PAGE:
Poughkeepsie, New York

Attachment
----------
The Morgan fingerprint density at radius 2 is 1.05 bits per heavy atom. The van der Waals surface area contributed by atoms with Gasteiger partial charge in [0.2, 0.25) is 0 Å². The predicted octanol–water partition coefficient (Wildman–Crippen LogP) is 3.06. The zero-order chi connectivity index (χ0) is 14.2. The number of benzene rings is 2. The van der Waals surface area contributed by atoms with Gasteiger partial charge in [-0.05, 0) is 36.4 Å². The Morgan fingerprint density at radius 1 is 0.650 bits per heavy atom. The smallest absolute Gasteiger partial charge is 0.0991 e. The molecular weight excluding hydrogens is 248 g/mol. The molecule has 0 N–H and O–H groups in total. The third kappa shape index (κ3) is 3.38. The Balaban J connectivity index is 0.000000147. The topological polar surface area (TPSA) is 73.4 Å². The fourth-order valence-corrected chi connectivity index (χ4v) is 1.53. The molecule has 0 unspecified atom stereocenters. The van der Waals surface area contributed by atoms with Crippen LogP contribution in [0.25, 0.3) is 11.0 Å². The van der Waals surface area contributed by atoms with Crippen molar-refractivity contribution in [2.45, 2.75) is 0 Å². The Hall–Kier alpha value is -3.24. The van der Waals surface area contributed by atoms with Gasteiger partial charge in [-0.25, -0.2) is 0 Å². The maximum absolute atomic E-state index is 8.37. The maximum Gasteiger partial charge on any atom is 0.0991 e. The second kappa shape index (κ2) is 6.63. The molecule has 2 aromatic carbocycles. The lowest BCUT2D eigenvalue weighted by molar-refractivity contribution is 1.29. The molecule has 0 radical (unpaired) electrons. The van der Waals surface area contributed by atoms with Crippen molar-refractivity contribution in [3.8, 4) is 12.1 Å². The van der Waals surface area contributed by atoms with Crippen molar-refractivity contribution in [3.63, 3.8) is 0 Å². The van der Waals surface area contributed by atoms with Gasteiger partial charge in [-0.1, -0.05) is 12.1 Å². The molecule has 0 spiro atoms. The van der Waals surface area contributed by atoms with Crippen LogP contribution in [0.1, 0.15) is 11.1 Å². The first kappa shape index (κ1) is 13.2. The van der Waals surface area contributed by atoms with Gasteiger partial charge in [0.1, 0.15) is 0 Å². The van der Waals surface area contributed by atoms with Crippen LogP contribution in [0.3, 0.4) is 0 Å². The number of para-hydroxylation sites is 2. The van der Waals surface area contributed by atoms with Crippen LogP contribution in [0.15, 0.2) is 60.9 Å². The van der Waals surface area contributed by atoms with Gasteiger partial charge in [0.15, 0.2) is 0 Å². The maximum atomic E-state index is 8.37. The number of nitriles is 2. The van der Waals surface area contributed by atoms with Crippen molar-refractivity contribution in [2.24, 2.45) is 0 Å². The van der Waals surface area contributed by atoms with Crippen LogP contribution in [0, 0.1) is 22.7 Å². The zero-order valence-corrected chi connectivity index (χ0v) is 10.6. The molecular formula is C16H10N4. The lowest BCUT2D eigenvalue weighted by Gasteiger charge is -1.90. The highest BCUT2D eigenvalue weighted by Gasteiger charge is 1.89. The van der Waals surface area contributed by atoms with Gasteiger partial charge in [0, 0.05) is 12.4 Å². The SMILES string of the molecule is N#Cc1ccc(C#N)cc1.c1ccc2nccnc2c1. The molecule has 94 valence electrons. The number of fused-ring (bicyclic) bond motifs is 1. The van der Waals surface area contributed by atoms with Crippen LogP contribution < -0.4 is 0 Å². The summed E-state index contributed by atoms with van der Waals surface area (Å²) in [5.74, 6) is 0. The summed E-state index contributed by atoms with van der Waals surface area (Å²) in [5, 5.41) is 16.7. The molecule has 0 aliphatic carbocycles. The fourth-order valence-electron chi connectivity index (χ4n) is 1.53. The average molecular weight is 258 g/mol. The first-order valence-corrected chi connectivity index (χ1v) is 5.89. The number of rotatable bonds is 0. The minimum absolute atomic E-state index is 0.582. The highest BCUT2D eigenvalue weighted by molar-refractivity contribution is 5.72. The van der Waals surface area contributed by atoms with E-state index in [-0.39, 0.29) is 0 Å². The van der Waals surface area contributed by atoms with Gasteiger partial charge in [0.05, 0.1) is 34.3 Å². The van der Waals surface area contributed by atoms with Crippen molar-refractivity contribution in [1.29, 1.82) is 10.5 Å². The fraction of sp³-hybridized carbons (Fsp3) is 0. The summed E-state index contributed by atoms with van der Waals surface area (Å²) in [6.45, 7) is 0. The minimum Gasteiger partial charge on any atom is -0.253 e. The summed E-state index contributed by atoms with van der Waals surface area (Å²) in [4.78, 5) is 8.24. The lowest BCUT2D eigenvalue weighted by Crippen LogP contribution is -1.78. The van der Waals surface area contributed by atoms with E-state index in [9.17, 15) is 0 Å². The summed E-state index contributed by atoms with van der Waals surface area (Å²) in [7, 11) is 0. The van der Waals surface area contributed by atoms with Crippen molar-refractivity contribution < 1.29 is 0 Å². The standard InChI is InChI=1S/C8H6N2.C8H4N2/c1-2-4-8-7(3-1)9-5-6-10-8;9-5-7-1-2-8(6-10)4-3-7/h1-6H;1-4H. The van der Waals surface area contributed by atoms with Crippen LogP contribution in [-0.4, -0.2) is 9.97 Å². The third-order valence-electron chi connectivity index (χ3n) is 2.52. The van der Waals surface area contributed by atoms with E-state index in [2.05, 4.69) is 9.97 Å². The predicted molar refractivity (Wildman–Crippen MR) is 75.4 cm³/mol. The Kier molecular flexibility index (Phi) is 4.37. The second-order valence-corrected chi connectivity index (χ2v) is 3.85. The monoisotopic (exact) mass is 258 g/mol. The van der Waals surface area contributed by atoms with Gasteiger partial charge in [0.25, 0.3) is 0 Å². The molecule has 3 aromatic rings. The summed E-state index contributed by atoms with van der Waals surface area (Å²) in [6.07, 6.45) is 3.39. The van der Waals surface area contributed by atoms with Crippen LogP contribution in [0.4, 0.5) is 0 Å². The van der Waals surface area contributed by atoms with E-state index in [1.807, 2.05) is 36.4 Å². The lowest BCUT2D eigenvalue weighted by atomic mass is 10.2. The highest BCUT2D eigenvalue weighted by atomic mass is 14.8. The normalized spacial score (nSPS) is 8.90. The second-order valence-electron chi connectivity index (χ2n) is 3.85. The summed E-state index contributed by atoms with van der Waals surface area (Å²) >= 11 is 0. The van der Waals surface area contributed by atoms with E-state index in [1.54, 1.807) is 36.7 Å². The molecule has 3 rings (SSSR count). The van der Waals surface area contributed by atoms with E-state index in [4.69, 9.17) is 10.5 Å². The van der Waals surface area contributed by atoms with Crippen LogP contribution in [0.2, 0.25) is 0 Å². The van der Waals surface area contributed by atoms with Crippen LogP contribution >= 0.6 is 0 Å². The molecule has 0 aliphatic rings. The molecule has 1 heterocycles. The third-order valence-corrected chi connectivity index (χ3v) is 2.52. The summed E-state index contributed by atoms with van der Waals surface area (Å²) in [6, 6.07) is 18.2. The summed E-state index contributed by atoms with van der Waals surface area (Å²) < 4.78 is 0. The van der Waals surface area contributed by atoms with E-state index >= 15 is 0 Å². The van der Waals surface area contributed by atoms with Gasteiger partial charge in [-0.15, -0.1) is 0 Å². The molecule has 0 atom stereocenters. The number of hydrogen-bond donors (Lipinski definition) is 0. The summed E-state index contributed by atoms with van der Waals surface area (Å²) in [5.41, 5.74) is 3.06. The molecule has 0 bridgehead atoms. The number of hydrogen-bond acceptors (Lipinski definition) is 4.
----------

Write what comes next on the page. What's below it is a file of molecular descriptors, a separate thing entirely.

Business View Magazine recently interviewed City of Poughkeepsie Community Development Co-ordinator, Paul Hesse, and Senior Planner, Natalie Quinn, who discussed the attributes, challenges, and exciting future of this flourishing Hudson Valley community. The following is an edited transcript of that conversation. BVM: What would you say are Poughkeepsie’s greatest attributes? Hesse: “Definitely, our location along the Hud- son River.We are historically a river and rail town, so we still have a direct rail connection to the New York City area – the Metro North.We also connect to the broader northeast region via Amtrak. Poughkeepsie’s station serves both train operators.We are a traditional, historic, com- pact, urban city and those attributes are increas- ingly desirable for people looking to live in an urban environment. Having a walkable, bikeable, intimate environment is more attractive to young professionals or people looking to get out of the NYC area, but who still want the conveniences of urban living. “The population of the city, itself, is about 30,000; the Town of Poughkeepsie that surrounds us is another 40,000. This is New York State, after all, so we have various layers of cities, towns, and villages.Within a five to ten mile radius of the downtown area, there are 100,000 to 150,000 res- idents, with increasingly converging needs and desires - from younger people to empty nesters looking for that urban feel POUGHKEEPSIE, NEWYORK and transit accessibility. Poughkeepsie has always been an immigrant community and, like a lot of other communities, we’re seeing a large influx of folks coming from Latin America, particularly Oaxaca, Mexico. So there is a shift there in terms of ethnicity.” Quinn: “The Hudson Valley has a lot of cute, rural, more suburban areas, but Poughkeepsie sets itself apart with its very compact urban center. It feels like you’re still living in the city, but in 5-10 minutes you can be out of that and into the Valley. Another huge asset is our architecture. We have a huge range of historic buildings from different periods – an eclectic mix that welcomes new architecture but gives a nod to Poughkeep- sie’s past, which residents really love.We’re sur- rounded by academic institutions (Vassar, Marist, Dutchess County Community College, the Culi- nary Institute of America), so we’ve never had a shortage of young residents living in and around Poughkeepsie.” BVM: What are the major economic drivers? Hesse: “Over the last ten years, the healthcare industry has had the largest share of jobs - close to 50 percent, now.We have a lot of healthcare professionals living and working here –many doctors’ offices and medical facilities, and Vassar Brothers Medical Center which is undergoing a $500 million expansion to the campus on the city’s south side.We also have Westchester Medi- cal Center in the Town of Poughkeepsie just over the town/city border. Administration for education and government institutions is the second big- gest employer. As the county seat for Dutchess County, we have the courthouse, the DMV, many county offices, as well as the local government and the institutions around us. “Like the rest of the Hudson Valley, we’re also